The majority of rivers in Europe have been dammed, forded or bridged over the past centuries. Yet, an overview of where these important waterways are obstructed is missing. Several initiatives, such as the AMBER Initiative, are focusing to map the river barriers to improve its adaptive management. In another pan-European initiative, scientists collated data on European rivers from over 120 databases. However, when the scientists cross-checked their data with field visits, they found that the number of barriers is in fact nearly twice as high as previously thought. The results suggest that more than 1.2 million barriers block the free-flowing European rivers.
Please also read: EU commits to support free-flowing rivers
How can we miss 500 000 barriers?
Many databases on European rivers include barriers only with specific requirements. For example, when a barrier has a certain height. Some databases only include barriers when they are more than 10 meters high, but thereby neglecting many smaller disruptions in the waterways. After collating data from 120 databases, the total number of barriers was close to 630 000. To get an indication wether their numbers matched reality, the researchers performed extensive fieldwork. By walking along more than 2 700 km of European rivers, researches checked existing barriers and manually added those missing. On average, the number of recorded barriers in the field was 2.5 times higher than the numbers from the databases. When the scientists extrapolated this finding across the entire continent, they came to the conclusion that there must be more than 1.2 million river barriers across Europe.
World’s most fragmented river network
This staggering number of river barriers indicates that the network of European rivers is likely to be the most fragmented in the world. It is for a good reason that there are initiatives such as Dam Removal Europe advocating the free-flowing rivers, by collecting funds to remove barriers. This initiative has removed 20 dams in 2020, which also shows that there is still much work to do. It is often the large barriers, such as hydroelectric dams that receive most attention from river restoration initiatives. However, the research suggests that the abundance of the smaller barriers are actually a far more terrible threat to the river ecosystems.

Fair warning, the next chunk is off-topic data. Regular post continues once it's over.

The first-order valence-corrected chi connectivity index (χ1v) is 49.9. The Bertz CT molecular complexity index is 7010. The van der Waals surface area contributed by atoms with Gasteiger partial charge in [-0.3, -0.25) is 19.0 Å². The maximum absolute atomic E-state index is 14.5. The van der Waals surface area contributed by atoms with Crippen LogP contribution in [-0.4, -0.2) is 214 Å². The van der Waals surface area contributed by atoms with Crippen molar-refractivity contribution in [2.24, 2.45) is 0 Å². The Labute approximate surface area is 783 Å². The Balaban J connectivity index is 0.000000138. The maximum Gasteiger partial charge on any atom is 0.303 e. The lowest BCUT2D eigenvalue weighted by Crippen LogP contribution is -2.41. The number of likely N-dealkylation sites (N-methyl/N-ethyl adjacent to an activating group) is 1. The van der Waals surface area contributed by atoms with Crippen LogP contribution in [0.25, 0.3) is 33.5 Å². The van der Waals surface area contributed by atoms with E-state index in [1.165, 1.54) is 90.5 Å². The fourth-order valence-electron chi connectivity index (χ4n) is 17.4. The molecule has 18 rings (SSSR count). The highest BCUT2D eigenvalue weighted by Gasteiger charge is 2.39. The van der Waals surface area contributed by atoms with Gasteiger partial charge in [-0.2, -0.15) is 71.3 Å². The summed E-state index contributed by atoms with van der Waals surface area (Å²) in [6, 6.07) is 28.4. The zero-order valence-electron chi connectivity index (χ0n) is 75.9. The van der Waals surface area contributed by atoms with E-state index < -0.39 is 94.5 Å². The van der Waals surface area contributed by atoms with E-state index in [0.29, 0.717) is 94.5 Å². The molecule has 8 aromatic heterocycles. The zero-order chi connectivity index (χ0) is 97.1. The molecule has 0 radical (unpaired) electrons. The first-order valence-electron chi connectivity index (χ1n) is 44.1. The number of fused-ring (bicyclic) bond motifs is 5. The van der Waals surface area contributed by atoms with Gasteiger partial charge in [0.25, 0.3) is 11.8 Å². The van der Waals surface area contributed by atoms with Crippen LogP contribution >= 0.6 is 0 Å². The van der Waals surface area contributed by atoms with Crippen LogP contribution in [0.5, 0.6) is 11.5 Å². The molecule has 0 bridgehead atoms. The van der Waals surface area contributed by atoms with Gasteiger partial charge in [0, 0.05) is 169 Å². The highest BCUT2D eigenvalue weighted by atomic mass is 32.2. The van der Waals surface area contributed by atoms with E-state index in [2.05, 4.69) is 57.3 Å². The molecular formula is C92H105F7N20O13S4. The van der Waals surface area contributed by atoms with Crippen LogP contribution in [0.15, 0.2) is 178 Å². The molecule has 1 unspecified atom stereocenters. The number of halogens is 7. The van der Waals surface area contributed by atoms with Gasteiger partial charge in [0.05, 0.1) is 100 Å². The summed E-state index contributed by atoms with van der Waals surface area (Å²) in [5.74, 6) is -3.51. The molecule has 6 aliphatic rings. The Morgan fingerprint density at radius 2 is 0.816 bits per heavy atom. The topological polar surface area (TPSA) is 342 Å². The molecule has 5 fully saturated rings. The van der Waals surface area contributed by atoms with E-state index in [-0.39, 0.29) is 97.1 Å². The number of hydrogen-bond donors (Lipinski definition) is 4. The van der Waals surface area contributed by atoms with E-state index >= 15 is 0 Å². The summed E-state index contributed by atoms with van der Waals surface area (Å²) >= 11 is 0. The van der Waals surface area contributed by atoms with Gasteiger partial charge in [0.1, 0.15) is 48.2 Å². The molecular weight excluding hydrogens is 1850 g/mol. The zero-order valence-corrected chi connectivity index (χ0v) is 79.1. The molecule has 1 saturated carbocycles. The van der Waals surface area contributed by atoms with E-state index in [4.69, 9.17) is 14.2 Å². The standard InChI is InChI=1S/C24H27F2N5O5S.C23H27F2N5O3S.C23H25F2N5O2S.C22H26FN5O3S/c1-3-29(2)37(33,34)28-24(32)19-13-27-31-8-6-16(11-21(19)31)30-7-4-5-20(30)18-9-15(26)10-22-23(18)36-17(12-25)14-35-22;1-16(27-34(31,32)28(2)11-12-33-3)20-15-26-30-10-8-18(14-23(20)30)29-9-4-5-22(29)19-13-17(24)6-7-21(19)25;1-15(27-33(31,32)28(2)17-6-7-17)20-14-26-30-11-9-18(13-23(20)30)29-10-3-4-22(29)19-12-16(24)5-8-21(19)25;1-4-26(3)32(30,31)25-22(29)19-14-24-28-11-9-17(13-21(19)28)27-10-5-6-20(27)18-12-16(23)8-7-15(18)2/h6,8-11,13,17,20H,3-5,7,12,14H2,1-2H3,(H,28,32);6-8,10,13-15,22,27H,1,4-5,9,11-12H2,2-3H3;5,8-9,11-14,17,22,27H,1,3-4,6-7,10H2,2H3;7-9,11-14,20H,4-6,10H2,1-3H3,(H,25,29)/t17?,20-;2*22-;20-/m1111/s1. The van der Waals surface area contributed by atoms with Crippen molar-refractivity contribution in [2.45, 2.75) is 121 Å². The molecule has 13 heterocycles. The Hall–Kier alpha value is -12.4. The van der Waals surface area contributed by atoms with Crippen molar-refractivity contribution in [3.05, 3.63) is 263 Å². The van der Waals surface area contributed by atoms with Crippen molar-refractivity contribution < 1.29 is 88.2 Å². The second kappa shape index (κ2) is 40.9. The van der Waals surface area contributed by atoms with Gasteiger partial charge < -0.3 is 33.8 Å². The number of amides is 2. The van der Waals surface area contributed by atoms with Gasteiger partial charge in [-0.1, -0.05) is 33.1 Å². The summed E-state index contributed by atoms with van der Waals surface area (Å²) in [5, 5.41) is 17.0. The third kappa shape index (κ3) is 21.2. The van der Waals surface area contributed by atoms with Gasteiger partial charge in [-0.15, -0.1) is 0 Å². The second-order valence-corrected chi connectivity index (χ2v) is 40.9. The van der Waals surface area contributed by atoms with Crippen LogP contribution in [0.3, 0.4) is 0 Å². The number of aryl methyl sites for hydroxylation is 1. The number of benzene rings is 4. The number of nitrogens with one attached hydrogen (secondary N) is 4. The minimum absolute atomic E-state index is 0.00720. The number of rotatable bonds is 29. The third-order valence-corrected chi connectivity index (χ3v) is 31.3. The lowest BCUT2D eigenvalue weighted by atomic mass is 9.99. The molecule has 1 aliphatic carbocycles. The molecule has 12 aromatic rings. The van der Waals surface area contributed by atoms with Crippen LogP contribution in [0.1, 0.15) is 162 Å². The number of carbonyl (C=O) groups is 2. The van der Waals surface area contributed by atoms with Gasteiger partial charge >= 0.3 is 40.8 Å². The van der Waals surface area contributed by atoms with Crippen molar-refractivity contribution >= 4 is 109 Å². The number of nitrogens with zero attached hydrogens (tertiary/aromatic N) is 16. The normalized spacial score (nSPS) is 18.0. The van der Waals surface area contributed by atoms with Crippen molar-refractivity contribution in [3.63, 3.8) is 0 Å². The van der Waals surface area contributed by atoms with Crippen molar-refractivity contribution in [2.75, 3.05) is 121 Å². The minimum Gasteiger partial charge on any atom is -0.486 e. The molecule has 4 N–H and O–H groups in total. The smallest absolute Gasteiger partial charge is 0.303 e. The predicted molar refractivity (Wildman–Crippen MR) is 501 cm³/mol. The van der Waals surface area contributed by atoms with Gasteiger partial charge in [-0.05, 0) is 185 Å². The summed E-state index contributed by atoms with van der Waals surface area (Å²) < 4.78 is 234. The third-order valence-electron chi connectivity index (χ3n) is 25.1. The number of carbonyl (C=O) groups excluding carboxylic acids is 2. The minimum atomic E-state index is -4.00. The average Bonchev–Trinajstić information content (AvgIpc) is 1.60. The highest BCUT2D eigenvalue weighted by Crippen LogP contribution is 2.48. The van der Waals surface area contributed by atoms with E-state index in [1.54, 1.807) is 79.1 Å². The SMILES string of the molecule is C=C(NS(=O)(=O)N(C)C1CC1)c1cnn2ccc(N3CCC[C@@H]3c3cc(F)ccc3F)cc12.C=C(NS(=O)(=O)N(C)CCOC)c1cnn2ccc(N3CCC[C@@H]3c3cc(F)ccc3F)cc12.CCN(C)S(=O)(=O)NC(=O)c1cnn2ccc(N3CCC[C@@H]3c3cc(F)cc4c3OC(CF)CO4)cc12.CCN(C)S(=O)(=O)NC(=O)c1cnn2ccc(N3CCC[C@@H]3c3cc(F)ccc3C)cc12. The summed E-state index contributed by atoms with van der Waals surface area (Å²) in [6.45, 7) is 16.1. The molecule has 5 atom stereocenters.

As much as 90 per cent of the identified barriers are under 5 meters high, experts estimate. But removal of such small, often old, barriers is usually easier than with big barriers. What we need though, is a paradigm shift in the European management of its waterways. A collective understanding is necessary, to recognise that large dams are receiving most attention, but that the small barriers collectively do the most damage. That is also why the EU commits to support free-flowing rivers.
Bring back European WILDRivers
Needlessly to say, we must also protect Europe’s last free-flowing WILDRivers. The European Wilderness Network includes several precious WILDRivers, some of which are also continuously under pressure. Most of these WILDRivers are within strictly protected areas, therefore construction of new barriers is not easy. Nevertheless, local lobbyists often try to find excuses or gaps in the laws to build small-scale hydropower plants. Support us to protect these WILDRivers, as well as the great initiatives that work on removing barriers to bring back the free-flowing rivers in Europe.
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